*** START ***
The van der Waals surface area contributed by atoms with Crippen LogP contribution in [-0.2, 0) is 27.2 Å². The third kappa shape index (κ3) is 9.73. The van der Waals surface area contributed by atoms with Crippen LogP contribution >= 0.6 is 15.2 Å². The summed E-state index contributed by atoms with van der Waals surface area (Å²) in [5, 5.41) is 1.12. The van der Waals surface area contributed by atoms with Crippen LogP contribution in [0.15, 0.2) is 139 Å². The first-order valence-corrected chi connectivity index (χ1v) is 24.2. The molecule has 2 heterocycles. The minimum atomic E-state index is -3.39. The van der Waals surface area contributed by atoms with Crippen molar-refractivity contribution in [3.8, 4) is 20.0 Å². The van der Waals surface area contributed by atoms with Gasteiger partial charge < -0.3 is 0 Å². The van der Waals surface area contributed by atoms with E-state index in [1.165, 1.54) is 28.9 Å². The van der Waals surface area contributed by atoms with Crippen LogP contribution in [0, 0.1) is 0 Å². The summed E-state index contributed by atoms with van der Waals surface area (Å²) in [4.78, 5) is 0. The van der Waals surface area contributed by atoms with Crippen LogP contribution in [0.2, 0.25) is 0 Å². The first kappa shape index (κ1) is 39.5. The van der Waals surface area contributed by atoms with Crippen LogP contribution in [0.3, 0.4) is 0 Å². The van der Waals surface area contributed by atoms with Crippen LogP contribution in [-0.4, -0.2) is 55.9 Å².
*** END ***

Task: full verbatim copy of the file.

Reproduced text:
The van der Waals surface area contributed by atoms with Crippen LogP contribution in [-0.2, 0) is 27.2 Å². The third kappa shape index (κ3) is 9.73. The van der Waals surface area contributed by atoms with Crippen LogP contribution >= 0.6 is 15.2 Å². The summed E-state index contributed by atoms with van der Waals surface area (Å²) in [5, 5.41) is 1.12. The van der Waals surface area contributed by atoms with Crippen LogP contribution in [0.15, 0.2) is 139 Å². The first-order valence-corrected chi connectivity index (χ1v) is 24.2. The molecule has 2 heterocycles. The minimum atomic E-state index is -3.39. The van der Waals surface area contributed by atoms with Crippen molar-refractivity contribution in [3.8, 4) is 20.0 Å². The van der Waals surface area contributed by atoms with Gasteiger partial charge < -0.3 is 0 Å². The van der Waals surface area contributed by atoms with E-state index in [1.165, 1.54) is 28.9 Å². The van der Waals surface area contributed by atoms with Crippen LogP contribution in [0, 0.1) is 0 Å². The summed E-state index contributed by atoms with van der Waals surface area (Å²) in [4.78, 5) is 0. The van der Waals surface area contributed by atoms with Crippen LogP contribution in [0.2, 0.25) is 0 Å². The first kappa shape index (κ1) is 39.5. The van der Waals surface area contributed by atoms with Crippen LogP contribution in [0.3, 0.4) is 0 Å². The van der Waals surface area contributed by atoms with Crippen LogP contribution in [-0.4, -0.2) is 55.9 Å².